He said the United States was looking for new Iranian leadership but was "unable to identify a leader, organization, or issue capable of uniting the widespread desire for change into a coherent political movement that could challenge the regime," which the director noted had "publicly argued in favor of using deadly force if necessary to crush the popular demand for greater freedom."

Administration officials believe Iranian foreign policy is controlled by the mullahs who direct the nation's national security apparatus. As Tenet put it, "Conservatives already control the more aggressive aspects of Iranian foreign policy, such as sponsoring violent opposition to Middle East peace." Along with Syria, Iran continues to be one of the few open state sponsors of terrorism, although at a lower level than previously. The nation is the prime supporter of Lebanese Hezbollah, and with Syria gives aid to the Islamic Resistance Movement, or Hamas, and the Palestine Islamic Jihad. The three are the most active of the terrorist groups fighting for Palestinian goals against Israel.

Tehran also has alarmed officials by proceeding rapidly with its nuclear weapons program, which has the support both of the mullahs and the reformers. Despite repeated protests by Washington and Iran's participation in the nuclear Non-Proliferation Treaty, "the United States remains convinced Tehran is pursuing a nuclear weapons program," according to the declassified version of a CIA study that was released last week.

Nevertheless, some U.S. officials see signs of hope. Over the weekend, Iran's former president, Ali Akbar Hashemi Rafsanjani, was quoted as saying that Iran's resumption of ties with the United States could be put to a referendum. In an apparent reference to previous failures by the countries to begin a constructive dialogue, he said: "We missed certain opportunities, or took late or wrong measures, or even did not take action."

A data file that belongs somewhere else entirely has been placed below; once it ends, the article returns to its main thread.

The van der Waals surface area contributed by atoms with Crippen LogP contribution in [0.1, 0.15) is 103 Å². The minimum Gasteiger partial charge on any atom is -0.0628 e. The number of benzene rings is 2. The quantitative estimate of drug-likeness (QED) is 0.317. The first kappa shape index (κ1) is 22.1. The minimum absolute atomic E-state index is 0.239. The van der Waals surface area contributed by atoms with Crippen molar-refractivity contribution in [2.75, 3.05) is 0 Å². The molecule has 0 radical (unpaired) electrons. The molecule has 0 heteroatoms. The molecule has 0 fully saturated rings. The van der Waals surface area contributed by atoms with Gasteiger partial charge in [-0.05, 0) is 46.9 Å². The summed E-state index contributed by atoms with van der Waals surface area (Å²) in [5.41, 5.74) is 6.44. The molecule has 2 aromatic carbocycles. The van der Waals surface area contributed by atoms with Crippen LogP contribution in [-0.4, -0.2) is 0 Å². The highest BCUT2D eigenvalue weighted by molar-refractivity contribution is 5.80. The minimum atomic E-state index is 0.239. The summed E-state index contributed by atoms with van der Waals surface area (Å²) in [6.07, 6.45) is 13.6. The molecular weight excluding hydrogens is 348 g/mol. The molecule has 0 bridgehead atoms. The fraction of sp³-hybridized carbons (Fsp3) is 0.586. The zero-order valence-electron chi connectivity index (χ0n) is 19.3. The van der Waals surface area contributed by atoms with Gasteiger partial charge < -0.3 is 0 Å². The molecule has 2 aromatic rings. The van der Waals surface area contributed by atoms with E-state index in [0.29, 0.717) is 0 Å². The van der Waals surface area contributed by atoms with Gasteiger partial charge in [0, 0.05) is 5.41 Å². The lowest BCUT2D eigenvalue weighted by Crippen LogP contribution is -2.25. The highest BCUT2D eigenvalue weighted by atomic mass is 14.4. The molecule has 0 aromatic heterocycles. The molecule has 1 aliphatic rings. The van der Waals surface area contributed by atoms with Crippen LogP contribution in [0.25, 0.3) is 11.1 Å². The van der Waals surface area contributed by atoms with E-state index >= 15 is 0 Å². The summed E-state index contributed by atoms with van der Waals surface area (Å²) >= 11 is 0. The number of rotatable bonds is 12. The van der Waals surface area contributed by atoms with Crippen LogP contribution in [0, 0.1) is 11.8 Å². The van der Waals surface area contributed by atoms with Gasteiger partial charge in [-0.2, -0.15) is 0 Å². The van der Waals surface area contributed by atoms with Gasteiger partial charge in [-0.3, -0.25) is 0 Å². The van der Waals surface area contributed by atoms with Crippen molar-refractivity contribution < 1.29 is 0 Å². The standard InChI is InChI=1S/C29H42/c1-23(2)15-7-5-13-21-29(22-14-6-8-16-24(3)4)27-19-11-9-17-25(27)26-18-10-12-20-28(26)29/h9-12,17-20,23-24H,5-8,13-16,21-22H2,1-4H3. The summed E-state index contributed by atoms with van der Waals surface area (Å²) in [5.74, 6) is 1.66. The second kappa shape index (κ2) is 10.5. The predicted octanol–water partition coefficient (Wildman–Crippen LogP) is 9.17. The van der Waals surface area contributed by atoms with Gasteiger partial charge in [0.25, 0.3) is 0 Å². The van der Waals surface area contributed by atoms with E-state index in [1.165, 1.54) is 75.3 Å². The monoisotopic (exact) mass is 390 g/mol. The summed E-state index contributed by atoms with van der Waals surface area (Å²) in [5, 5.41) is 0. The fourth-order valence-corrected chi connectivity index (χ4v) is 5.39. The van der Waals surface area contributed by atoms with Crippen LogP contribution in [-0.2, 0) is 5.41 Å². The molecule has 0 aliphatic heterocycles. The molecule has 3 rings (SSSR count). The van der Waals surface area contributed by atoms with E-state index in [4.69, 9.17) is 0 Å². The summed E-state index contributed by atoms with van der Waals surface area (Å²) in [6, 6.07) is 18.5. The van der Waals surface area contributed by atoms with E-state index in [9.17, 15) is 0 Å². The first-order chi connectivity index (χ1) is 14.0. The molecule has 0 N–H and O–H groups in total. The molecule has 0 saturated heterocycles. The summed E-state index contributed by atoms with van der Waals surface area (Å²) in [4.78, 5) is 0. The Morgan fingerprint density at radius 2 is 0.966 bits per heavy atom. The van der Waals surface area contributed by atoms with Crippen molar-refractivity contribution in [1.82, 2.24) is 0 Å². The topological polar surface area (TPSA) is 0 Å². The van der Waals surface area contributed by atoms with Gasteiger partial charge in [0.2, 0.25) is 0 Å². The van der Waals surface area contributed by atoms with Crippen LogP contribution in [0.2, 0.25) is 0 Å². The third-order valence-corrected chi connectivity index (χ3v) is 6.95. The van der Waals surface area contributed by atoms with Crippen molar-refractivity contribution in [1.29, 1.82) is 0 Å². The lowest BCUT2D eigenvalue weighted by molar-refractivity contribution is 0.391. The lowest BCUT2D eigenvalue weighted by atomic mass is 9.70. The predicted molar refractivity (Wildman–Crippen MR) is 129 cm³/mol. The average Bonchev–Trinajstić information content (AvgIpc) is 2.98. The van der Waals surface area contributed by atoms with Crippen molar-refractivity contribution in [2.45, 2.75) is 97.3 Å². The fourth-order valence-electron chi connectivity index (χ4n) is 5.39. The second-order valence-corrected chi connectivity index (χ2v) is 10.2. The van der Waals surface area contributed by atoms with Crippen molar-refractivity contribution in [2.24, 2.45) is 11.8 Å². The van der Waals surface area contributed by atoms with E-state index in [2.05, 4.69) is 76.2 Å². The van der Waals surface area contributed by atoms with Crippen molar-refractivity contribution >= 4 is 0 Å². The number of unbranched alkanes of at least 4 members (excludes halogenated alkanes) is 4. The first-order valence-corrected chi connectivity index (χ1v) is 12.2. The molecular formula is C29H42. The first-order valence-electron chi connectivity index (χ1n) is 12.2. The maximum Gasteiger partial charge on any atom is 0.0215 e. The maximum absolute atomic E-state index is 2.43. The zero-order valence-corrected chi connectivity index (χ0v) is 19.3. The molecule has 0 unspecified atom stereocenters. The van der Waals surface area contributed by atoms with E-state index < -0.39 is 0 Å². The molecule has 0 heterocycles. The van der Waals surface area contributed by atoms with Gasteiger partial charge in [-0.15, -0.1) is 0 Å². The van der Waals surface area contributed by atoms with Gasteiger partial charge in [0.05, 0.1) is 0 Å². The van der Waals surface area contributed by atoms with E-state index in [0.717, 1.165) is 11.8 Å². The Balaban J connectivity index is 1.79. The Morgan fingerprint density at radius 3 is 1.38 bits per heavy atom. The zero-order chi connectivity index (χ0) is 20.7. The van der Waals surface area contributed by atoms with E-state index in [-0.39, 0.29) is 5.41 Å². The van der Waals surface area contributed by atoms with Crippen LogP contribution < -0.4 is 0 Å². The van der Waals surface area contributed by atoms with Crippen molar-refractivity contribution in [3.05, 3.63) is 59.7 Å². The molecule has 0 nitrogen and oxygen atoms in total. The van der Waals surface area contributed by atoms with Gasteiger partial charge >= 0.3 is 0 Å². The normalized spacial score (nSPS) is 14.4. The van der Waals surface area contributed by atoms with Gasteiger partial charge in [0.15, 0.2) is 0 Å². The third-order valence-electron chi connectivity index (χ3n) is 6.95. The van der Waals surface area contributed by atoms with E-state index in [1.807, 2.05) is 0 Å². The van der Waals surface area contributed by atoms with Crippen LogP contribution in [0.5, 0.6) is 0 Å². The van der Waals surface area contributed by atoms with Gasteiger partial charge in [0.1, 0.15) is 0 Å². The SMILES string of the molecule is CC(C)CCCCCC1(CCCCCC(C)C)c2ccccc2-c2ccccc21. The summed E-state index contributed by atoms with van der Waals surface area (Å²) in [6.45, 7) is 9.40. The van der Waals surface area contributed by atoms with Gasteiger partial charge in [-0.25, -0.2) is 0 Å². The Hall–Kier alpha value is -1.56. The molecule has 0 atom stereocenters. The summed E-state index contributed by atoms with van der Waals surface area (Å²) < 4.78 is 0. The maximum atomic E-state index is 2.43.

Rafsanjani's suggestion was dismissed by Iran's president, Mohammad Khatami, but one U.S. official described Rafsanjani's statement as a "very significant development."

U.S. officials denied they targeted the Mujaheddin-e Khalq as a way to curry favor with the Iranians, describing it merely as a "confluence of interests." The group, which U.S. officials said is the most serious security threat to the Iranian government, has maintained thousands of fighters armed with tanks, armored vehicles and artillery along the Iraq-Iran border for the past decade.

While many in the U.S. administration share the group's antipathy for Iran's radical Islamic government, the State Department has labeled the group as a terrorist organization for its history of attacks on both Western and Iranian targets. U.S. analysts have concluded that its primary support has come from the Iraqi government, despite some financial backing from Iranian expatriates elsewhere in the world. One U.S. official said yesterday some mujaheddin fighters joined in attacking U.S. troops.

Mohammad Mohaddessin, a senior official with the group's political arm, the National Council of Resistance of Iran, denied the allegations in an interview from Paris. He said he informed U.S. officials in February that the group had vacated most of its camps to avoid being drawn into the conflict. "We have not fired a single bullet throughout the course of this war," he said. The bombing strikes, which caused casualties, are "truly astounding and regrettable," he said.

Correspondent Alan Sipress contributed to this report from Doha, Qatar.

This commercial satellite photograph shows the construction site for a nuclear facility at Natanz, Iran. A CIA study said Iran is pursuing a nuclear weapons program.